Services
 
 
Analysis
You are here:orfonline.org Publications Analysis
 
North Korea's nuclear test: Regional dynamics
Dr. Rajeswari Pillai Rajagopalan
13 February 2013

North Korea conducted a nuclear test for the third time on February 12, sparking criticism from the region and beyond. According to Asahi Shimbun, the state media agency, Korean Central News Agency (KCNA) stated that the test was conducted in a safe manner and this is aimed at coping with "outrageous" US hostility that "violently" undermines the North Korea's peaceful, sovereign rights to launch satellites. The agency went on to say that the test was packed with more explosive power and a "miniaturized" and "lighter" nuclear bomb. If these reports are true, Pyongyang has progressed in mastering the complex and complicated technology involved making the nuclear warhead small enough to fit into its missiles. The missile tests last December exhibited the increased range of new North Korean missiles, raising concerns in the region and beyond. The nuclear test also raised the suspicion about whether North Korea has made the switch from plutonium to uranium for its nuclear weapons. Japanese news media point out that North Korea has abundant deposits of uranium, and it is far simpler to enrich uranium in centrifuges than to reprocess plutonium.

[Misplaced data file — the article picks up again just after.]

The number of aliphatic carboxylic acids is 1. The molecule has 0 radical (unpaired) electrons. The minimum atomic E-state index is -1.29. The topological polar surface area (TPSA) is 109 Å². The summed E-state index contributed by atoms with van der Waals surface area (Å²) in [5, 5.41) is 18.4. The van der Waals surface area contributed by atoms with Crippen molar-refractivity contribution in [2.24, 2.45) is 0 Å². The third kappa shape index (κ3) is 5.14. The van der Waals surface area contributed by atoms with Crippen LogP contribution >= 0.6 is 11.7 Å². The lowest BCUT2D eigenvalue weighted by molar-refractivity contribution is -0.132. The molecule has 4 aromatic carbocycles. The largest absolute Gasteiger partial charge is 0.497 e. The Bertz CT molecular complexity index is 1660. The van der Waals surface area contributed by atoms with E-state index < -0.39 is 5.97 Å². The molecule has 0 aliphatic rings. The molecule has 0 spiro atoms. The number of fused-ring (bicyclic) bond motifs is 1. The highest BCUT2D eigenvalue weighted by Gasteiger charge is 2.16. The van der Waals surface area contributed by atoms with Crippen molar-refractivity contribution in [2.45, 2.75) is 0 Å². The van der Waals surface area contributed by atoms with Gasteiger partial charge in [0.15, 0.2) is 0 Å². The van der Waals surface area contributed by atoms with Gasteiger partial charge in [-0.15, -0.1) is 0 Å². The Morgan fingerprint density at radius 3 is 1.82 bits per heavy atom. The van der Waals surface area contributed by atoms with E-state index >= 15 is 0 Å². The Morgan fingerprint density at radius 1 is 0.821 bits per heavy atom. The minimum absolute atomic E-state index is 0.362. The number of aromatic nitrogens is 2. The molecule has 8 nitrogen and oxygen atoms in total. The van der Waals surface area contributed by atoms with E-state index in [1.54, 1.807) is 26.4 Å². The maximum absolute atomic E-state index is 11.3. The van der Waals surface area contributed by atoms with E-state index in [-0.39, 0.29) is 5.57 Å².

The test, conducted in defiance of regional and global concerns, has been criticised by the UN, US, Japan and South Korea. The test has clearly upped the ante in the neighbourhood with Japan and South Korea raising the military alert levels to be prepared for any eventuality. The test raises a lot of questions: How does this affect the regional threat matrix? How would countries like Japan and South Korea respond? The timing of the test, on the day of President Obama's State of the Union address, is curious, especially in the backdrop of the North Korean state media agency statement pointing to the US as one of the reasons why they have conducted the test.

Second, what is the rationale from the North Korean point of view? The new leadership in Pyongyang under Kim Jong Un could be trying to assert power and buy credibility through these tests. The power transition in Pyongyang has not exactly been smooth and there is believed to be infighting among multiple power centers. This test may be a reflection of the fact that King Jong Un is not in control of the affairs in Pyongyang.